Icosavax creates virus-like particles using technology licensed from the University of Washington’s Institute for Protein Design. (Icosavax photo)
Seattle-based Icosavax filed for an IPO just four years after it started at the University of Washington.
The company, a spin-out of the UW’s Institute for Protein Design, develops vaccines that resemble naturally occurring viruses.
Icosavax initiated a phase 1 and 2 clinical trial of a COVID-19 vaccine candidate in June with support from a $ 10 million grant from the Bill and Melinda Gates Foundation.
The company’s two COVID-19 vaccine candidates are made up of spherical nanoparticles studded with 60 copies of an important viral component, part of the spike protein.
Icosavax is also developing vaccinations for older adults against two viruses that cause pneumonia, respiratory syncytial virus (RSV) and human metapneumovirus (hMPV). There are currently no approved vaccines against these viruses.
Icosavax filed a clinical trial application for its RSV candidate in Belgium in June and plans to initiate trials later this year, according to a company that has been filed with the SEC.
“We believe that our pipeline and platform can make a significant contribution to the prevention of life-threatening infectious diseases worldwide,” the company said in the filing.
The company’s virus-like particle technology was invented at the Institute for Protein Design by Neil King, a scientific co-founder of Icosavax, along with IPD chief David Baker. Founder and CEO Adam Simpson previously led another IPD spinout, PvP Biologics, which was sold to pharmaceutical company Takeda.
Since its inception in 2017, Icosavax has raised more than $ 150 million, including a recent Series B round of $ 100 million.
To date, the institute’s spinouts have raised more than $ 300 million, according to its website. Since its inception in 2017, Icosavax has raised more than $ 150 million, including a recent Series B round of $ 100 million.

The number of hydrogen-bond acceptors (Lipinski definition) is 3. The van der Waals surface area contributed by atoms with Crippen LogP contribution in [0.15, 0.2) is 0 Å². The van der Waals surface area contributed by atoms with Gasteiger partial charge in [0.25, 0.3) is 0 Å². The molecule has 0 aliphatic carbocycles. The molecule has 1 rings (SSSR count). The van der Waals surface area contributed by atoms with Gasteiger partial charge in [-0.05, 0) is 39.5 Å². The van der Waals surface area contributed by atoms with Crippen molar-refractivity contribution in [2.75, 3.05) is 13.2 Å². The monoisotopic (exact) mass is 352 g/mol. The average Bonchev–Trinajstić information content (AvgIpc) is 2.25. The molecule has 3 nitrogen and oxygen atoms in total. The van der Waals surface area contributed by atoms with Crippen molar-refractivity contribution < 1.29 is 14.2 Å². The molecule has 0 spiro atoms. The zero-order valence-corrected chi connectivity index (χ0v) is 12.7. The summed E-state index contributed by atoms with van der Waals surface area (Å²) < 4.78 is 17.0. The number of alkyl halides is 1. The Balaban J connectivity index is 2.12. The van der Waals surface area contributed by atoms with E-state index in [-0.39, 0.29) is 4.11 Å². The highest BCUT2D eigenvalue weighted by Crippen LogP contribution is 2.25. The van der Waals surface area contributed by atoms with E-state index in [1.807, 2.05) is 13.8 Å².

Investor interest in biotechs was fueled by the rapid pace of vaccine development during the COVID-19 pandemic, as well as recent advances in genomics, gene editing, and cell therapies. Biotech IPOs hit an all-time high last year, according to Biopharma Dive, and the pace will continue through 2021. By the end of June of this year, 49 biotechs had gone public for a total of $ 8.8 billion.
And across the board, factors like the soaring stock market are making all-time IPO highs, as discussed in a recently released GeekWire podcast.
Pacific Northwest biotechs that have gone public this year include Sana Biotechnology, which raised $ 587 million when it went public in February, and Impel NeuroPharma, which raised $ 80 million when it went public in April has applied. Proteomics company Nautilus Biotechnology went public through a SPAC last month, and Absci, which develops a drug discovery platform, filed for an IPO just last week.
The Seattle area biotech mix also includes other companies involved in COVID-19 studies, such as HDT Bio, which recently launched clinical trials for an RNA-based nanoparticle vaccine, and Adaptive Biotech, which is a test for detection a previous COVID-19 infection.
With clinical trials just getting started, Icosavax is also following other companies like Nautilus and Sana that recently went public early in their development. Icosavax has no sources of income and operates at a loss. The net loss was $ 5.3 million in 2019 and $ 18.9 million in 2020.
Investors with a stake of 5% or more are Qiming Venture Partners USA, Adams Street Partners, RA Capital Management, Sanofi Ventures and ND Capital. As of June 30, the company had 22 full-time employees.